Financial Crisis

41 million jobs lost in China

Mass job destruction as result of crisis - 40 percent of global sackings occured in China Source: 9 September 2009

English workers keep up fight to save ‘green’ jobs

By Martha Grevatt Source: Workers World Online. 3 September 2009. “They’d made an announcement ... that we were going to have our jobs for years to come. So people went out and got mortgages and cars and all that. ... Then they came and said it’s not happening. They turned around and said, ‘Actually, we’re sacking you all.’ It was a big shock.” ( These could be the voices of autoworkers in Detroit, St. Louis or even at this writer’s plant in Twinsburg, Ohio. They could have been working in steel or any other “dying industry”—one so-defined by those who are killing the jobs of workers considered expendable.

China: End of a Model -- Or the Birth of a New One?

By Au Loong Yu (Author’s note: This article was first published in the summer issue 2009 of the US journal New Politics. This slightly revised version corrected two translation mistakes and a minor error in the footnotes. September 3, 2009.) China’s thirty years of nearly uninterrupted high growth has encountered great challenge as global economic crisis has hit China’s export hard. Since China’s trade as a percentage of GDP is as high as 70%, the export-led growth mode has practically ended. The Chinese Communist Party (CCP) is aware of this. Back in April 2008 President Hu Jintao spoke of the need to change the mode of development from export-led growth to domestic-led growth by expanding domestic demand. In November the 4 trillion RMB of rescue package followed. The economy is slowing down, and the target of the rescue package at “Baoba,” or keeping the growth rate at 8 percent, is hard to achieve. Nevertheless, with a slower growth rate of 5-6 percent, which most commentators are speculating, is still outstanding when the US and EU are sinking further into deep recession. The global downturn on one hand and China’s relative strength in containing the crisis on the other makes the topic “the rise of China” more heated than ever.

Strike Wave Sweeps Serbia

By Vesna Peric Zimonjic BELGRADE, Aug 28 (IPS) - A very hot summer of workers' discontent has taken over Serbia. Some 33,000 people go on strike daily in 40 to 45 firms, according to union statistics. They are mostly employees of privatised companies who have not been paid salaries or social and health security benefits for months now.

US: Detroit workers resist budget cuts & layoffs

Community group says pay workers, not banks By Abayomi Azikiwe (Editor, Pan-African News Wire, Detroit) Source: Workers' World. Aug 26, 2009 Hundreds of city employees and community residents gathered Aug. 19 outside City Hall here to protest budget cuts. Newly elected interim Mayor Dave Bing has already placed over 300 workers on indefinite layoff and is preparing the public for the idling of another 1,000 employees in an effort to close a $350-million deficit. Detroit city workers tell City Hall: ‘Hands off our jobs!’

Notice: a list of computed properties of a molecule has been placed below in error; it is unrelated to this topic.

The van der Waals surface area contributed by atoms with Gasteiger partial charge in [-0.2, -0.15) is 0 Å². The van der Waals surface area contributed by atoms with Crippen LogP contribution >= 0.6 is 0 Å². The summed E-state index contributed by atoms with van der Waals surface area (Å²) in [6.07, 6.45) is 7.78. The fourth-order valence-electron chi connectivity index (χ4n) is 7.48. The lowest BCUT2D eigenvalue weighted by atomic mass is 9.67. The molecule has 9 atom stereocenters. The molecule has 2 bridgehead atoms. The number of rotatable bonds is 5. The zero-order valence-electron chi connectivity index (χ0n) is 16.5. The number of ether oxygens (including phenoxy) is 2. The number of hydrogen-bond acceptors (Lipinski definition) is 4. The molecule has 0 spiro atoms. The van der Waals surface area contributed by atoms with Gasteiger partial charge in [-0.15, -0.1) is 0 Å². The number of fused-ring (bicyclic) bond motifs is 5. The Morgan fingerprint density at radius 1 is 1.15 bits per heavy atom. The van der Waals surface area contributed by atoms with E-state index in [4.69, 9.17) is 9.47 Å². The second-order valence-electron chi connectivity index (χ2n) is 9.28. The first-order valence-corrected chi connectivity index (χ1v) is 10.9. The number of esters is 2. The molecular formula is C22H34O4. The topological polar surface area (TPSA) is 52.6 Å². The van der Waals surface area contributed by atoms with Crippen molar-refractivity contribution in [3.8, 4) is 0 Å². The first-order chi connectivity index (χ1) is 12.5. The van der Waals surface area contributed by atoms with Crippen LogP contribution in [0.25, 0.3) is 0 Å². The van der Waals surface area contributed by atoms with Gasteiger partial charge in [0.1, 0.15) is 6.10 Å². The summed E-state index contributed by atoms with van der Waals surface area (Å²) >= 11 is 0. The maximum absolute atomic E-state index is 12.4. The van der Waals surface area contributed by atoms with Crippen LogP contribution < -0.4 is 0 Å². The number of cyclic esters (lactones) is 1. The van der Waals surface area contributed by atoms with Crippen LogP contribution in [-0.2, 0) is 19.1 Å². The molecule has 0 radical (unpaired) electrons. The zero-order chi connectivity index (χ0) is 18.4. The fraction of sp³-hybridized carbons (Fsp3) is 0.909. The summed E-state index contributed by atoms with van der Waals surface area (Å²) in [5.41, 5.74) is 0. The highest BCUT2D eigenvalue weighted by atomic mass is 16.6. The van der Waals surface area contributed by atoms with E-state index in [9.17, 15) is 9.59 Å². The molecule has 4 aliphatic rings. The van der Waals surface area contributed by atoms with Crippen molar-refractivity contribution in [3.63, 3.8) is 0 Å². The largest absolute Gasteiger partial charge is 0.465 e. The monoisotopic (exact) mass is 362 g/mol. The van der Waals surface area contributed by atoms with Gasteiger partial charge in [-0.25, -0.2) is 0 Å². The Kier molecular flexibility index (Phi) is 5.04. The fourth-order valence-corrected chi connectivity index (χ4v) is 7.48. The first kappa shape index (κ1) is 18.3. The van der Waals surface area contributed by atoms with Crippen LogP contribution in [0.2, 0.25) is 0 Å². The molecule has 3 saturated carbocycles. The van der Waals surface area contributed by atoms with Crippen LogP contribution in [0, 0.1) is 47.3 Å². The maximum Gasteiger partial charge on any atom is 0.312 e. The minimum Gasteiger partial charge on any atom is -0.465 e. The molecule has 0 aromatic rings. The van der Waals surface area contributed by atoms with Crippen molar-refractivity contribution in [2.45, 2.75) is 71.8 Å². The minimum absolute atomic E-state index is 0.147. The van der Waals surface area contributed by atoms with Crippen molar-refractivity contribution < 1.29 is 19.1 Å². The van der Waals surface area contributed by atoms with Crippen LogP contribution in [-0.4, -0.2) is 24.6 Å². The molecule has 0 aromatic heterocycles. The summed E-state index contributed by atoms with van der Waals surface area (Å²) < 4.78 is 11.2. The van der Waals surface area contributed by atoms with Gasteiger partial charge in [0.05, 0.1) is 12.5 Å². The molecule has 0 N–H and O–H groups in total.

California autoworkers fight to save jobs

By Joan MarquardtFremont, Calif.Source: Workers' World. Aug 31, 2009 Several hundred rank-and-file United Auto Workers, family members, union leaders and a handful of local and state elected officials, community and business people rallied Aug. 20 outside the UAW Local 2244 hall here.

(Written in Chinese only)

(Written in Chinese only)

A Bottom-Up Democracy

By Boris Kagarlitsky Source: The Moscow Times, 9 June 2009 It had to happen sooner or later. The first bill on nationalization has been submitted to the State Duma. That such a bill would appear in Russia only after similar legislation was introduced in Britain and the United States might seem paradoxical, at least at first glance. After all, Moscow officials would rather die than be accused of an attempt to revive communism. This is especially true of senior government officials in the "economic bloc" whose job is to please investors. In recent years, the less liberal Moscow's political regime has become, the more effort officials have had to make to demonstrate Russia's supposed adherence to economic liberalism.

In Russia, a Recession-Plagued Town Revolts

By John Wendle / Pikalyovo Source: TIME magazine. Thursday, Jun. 11, 2009 After waiting half an hour in a line of 20 people at the dusty ATM, Eduard Markov finally walks away with his old leather wallet bulging with rubles. Like thousands of others in the northern Russian industrial town of Pikalyovo, the 44-year-old clay-quarry worker had not been paid in three months. But now he at least has enough to buy the basics — meat, vodka, noodles, oil and fruit — from shops that just a few days ago were empty of customers.

Still no recovery in sight for workers

By Fred GoldsteinSource: Workers World. Jul 3, 2009
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